Continuing our series of articles on Great British bioscience pioneers, we take a look at the career of Professor Simon McQueen Mason, Director of the Centre for Novel Agricultural Products (CNAP) and Chair in Materials Biology at University of York. His pioneering research has looked at new ways of producing biofuels and chemicals from woody plant biomass.
How did your bioscience career first begin?
I left school at 17 and worked as a professional fisherman, skippering my own boat for several years. During that time I developed a fascination with the workings of the world around me, and at the age of 26 entered formal studies at Portsmouth Polytechnic College, from where I eventually received a first class honours in Biological Sciences. I then completed a PhD in Plant Physiology at The Pennsylvania State University, and returned to the UK in 1994 having been awarded a Royal Society University Research Fellowship to work on the molecular mechanisms underpinning plant cell wall mechanical properties, at the Biology Department of the University of York.
What are you working on now?
I am currently the Director of the Centre for Novel Agricultural Products (CNAP) in the Biology Department at York. This is perhaps a reflection of the way that the focus of my work has shifted to more applied areas, looking into the use of lignocellulosic (woody) plant biomass as an industrial feedstock for the production of renewable fuels and chemicals. About half of my research group work on understanding what makes lignocellulosic materials difficult to break down into simple sugars and other useful chemicals, using plant molecular genetics and biochemistry. The other half of the team is researching the discovery of new enzymes for the deconstruction of lignocellulosic materials. A major focus of this work is to understand how a marine wood-boreing crustacean (commonly known as the Gribble) digests wood without microbial assistance, and how it maintains a microbe-free digestive tract.
What advances have you seen in your chosen field in the last 20 years?
Curiously, this is my twentieth year as an independent investigator, making my group the same age as the BBSRC. I spent a considerable amount of my early career cloning and sequencing genes manually. I would say the most significant advances in the last 20 years have been technology driven. In particular the increased volumes and decreased costs of DNA sequencing in recent years have changed the ways we approach biological research. I can remember, in the early 1990s, looking at a growing hypocotyl (the organ I was using to study plant growth) and thinking how marvellous it would be to know all the genes being expressed in that tissue, something that is now easily achievable. These sequencing technologies have greatly empowered our approaches to gene discovery and new bioinformatic tools and high-throughput sensitive analytical methods are adding further power to our science. The big challenges now come in being able to take truly systems-based approaches to understanding biological phenomena in all their complexity.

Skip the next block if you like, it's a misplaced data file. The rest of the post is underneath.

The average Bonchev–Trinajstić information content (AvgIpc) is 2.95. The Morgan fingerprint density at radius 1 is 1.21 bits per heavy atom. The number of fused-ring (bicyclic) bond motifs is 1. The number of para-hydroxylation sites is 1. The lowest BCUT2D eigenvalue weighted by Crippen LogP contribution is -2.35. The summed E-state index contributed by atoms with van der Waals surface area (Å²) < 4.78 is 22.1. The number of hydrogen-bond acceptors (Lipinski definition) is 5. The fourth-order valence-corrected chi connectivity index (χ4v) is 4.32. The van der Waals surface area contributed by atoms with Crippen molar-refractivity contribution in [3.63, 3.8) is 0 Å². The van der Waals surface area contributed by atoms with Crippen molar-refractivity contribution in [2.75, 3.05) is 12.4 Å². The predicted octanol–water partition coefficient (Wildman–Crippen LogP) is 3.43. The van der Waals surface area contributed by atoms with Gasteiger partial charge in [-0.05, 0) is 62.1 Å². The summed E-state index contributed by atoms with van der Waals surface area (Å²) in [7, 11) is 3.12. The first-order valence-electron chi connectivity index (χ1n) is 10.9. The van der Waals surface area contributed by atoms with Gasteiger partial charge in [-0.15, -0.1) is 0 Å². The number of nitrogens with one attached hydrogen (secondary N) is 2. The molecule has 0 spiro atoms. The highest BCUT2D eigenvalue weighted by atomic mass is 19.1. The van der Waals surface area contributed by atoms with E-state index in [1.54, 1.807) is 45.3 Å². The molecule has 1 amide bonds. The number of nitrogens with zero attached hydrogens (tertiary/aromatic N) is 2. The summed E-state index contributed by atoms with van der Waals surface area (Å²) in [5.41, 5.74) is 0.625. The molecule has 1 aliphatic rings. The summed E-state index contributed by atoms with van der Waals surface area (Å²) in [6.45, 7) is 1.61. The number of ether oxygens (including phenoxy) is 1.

What are the five key bioscience milestones that you've been part of?
- 1992 Identification of proteins called expansins that catalyse cell wall extension during plant growth
- 1995 Demonstrating that expansins act by disrupting hydrogen bonds between cellulose and hemicellulose, thereby plasticising plant cell walls during growth
- 2003 Showing that the remarkable elasticity of the cell walls of stomatal guard cells in plants is underpinned by cell wall polysaccharides called acidic pectins and arabinans
- 2010 Characterisation of the genes expressed in the digestive system of Limnoria quadripunctata (known colloquially as Gribble), a marine borer that digests wood without microbial assistance
- 2013-14 Uncovering the novel biochemical processes that Limnoria quadripunctata uses for wood digestion in the absence of microbes
How has BBSRC supported you throughout your career?
I have had BBSRC funding fairly continuously since 1998 and this has been pivotal to my research. I am particularly grateful for funding that has allowed me to explore new and unusual areas of work, which are sometimes rather risky and haven't always paid off. BBSRC funding has enabled me to work in areas of industrial relevance that I believe will help society move to more sustainable ways of producing fuels and chemicals; this bigger agenda in which to strive for research excellence is something that motivates and inspires me. Being part of the BBSRC Sustainable Bioenergy Centre has been extremely important in helping to build and sustain a number of highly beneficial new collaborative projects. BBSRC funding has allowed me to forge productive on-going collaborations in Brazil and Vietnam in the area of lignocellulosic biofuels. I am currently the Director of the BBSRC-funded Lignocellulosic Biorefinery Network (LBNet). LBNet is establishing an active community of industrial practitioners and academic researchers dedicated to creating economic value by developing novel chemical, material and fuel processes using lignocellulosic biomass instead of petroleum-derived inputs.